Prostitution, Doublespeak and YXXX

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Pondering
Prostitution, Doublespeak and YXXX

"Right to work" frames opponents as being anti-worker and yet we know the reverse is true.  Giving this "right" to workers is a subversive means of reducing worker rights not defending them.

Likewise, terminology is being used subversively to attack abolitionists, sanitize prostitution, and confuse debate.  I'd like to discuss examples of doublespeak or semantics that are being used to obscure the reality of prostitution and tarnish its opponents.

I'll put my first example in my second post of the thread.

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 Why YXXX suffix?

 Months ago I tried to have a thread on

 http://rabble.ca/babble/feminism/defense-nordic-model-dealing-prostitution-and-right-to-defend-it-0

While it was eventually grudgingly acknowledged that we could defend the Nordic Model, which is an abolitionist path, I realized the topic was just too broad and misunderstood for one thread. The arguments were circular.  At one point a poster managed to establish that legalization did not lead to increased security for prostitutes but it was overlooked. 

In the Canadian Politics section the number of repetitious threads has been reduced by pooling discussions under logical topic headings rather than having threads started for each article or event that comes up.  That gave me the idea of isolating arguments concerning prostitution.

The topic resonates with me on a personal level  but I don't plan on posting often so I want to make sure I can find the threads again whenever I pop in.  Adding YXXX will help me do that and help anyone else who wants to find my pro-abolitionist threads.  If anyone else wants to use the suffix to identify pro-abolitionist threads I'm happy to share. 

Pondering

Example 1:  "Sex-positive feminism"

 "Sex-positive feminism" is doublespeak  just  like "right to work" .   Language is being used as a weapon against the group it purports to defend.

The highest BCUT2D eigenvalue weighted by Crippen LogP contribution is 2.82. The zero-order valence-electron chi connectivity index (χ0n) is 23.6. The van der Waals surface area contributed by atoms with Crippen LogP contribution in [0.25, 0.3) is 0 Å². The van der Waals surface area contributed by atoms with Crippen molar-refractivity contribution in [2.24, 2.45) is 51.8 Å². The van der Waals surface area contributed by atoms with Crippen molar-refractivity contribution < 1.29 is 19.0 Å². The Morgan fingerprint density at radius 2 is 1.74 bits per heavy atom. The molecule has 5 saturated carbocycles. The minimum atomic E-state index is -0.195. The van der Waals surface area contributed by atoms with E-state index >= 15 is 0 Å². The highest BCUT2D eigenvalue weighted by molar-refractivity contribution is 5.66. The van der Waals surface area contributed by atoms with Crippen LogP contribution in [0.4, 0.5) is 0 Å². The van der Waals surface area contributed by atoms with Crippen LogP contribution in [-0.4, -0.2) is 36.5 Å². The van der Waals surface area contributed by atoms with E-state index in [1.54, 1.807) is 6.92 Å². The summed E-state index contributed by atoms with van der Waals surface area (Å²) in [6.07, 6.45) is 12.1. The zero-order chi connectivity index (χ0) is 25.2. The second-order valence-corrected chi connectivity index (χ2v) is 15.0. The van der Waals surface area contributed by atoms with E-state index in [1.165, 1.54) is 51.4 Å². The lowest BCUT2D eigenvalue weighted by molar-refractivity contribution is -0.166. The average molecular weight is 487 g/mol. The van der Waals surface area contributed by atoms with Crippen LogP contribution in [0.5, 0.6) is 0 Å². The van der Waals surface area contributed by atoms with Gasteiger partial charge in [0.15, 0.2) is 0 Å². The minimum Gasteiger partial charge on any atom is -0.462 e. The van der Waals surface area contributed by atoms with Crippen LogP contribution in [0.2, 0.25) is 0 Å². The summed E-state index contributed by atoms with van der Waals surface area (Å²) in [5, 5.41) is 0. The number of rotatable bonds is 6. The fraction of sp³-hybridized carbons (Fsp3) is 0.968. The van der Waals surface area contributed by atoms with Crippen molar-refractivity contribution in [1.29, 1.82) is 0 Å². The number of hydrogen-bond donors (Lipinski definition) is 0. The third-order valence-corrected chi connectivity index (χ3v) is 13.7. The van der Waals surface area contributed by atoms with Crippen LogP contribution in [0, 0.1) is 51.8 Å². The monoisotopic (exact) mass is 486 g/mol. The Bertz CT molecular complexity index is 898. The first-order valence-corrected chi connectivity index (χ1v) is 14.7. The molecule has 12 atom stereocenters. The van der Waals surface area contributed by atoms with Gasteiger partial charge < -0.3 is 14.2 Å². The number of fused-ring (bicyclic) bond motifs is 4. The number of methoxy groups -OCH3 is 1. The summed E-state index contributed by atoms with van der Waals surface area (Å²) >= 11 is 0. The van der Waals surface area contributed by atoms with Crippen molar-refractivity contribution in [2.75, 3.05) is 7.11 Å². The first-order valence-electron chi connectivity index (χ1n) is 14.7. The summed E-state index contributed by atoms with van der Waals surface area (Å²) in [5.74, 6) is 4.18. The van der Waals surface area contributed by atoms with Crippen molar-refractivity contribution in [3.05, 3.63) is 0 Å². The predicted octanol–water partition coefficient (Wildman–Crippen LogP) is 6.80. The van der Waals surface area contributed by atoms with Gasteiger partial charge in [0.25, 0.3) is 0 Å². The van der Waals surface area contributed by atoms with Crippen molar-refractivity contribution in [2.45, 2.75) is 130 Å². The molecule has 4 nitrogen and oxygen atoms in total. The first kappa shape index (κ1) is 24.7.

The construction sex-positive "feminism"  conceals the fact that sex positive really means sex-trade positive .

 It is an updated version of the accusation that feminists are man-hating by framing everyone who isn't  sex-trade-positive  as anti-sex not just anti-prostitution.

janfromthebruce

I'm been reading various articles and found some of what was written concerning the Nordic model thoughtful and apparently feminist based.

The Nordic model is the only model that actually works. ‘Duh,’ says Sweden

since this is not my area of knowledge I'm taking time to read about various models and how they do operate when put into practice: pros and cons. So a model may sound good on paper but in real life it may well play out quite differently which it appears (unless the facts are wrong) with the "labour model".

quizzical

in link above

Quote:
Julie Bindel points out that the only thing the Dutch government’s 12 year experiment with legalization succeeded in doing was to increase the market. The illusory labour-based approach, put forth by confused lefties, wherein prostitution is imagined to be “a job like any other” hasn’t worked either:

Rather than be given rights in the ‘workplace’, the prostitutes have found the pimps are as brutal as ever. The government-funded union set up to protect them has been shunned by the vast majority of prostitutes, who remain too scared to complain.

Under the “labour” model, assault and rape is no longer violence against women, but “an ‘occupational hazard’, like a stone dropped on a builder’s toe,” Bindel writes. There’s simply no reason for police to charge men for doing something they feel they are legally entitled to do. Without reeducation and training, which is a key aspect of the Nordic model, the police are unlikely to change their attitudes towards marginalized women, prostituted women, and, more generally, with regard to women’s human rights.

Those who argue that prostitution is dangerous due to “stigma” turned out to be wrong too, as Bindel reports: “Only 5 per cent of the women registered for taxation, because no one wants to be known as a whore — however legal it may be.” The stigma remains, as does the exploitation.

In 2009, the police had to shut down a large number of brothels in Amsterdam’s red-light districts due to organized crime having taken over.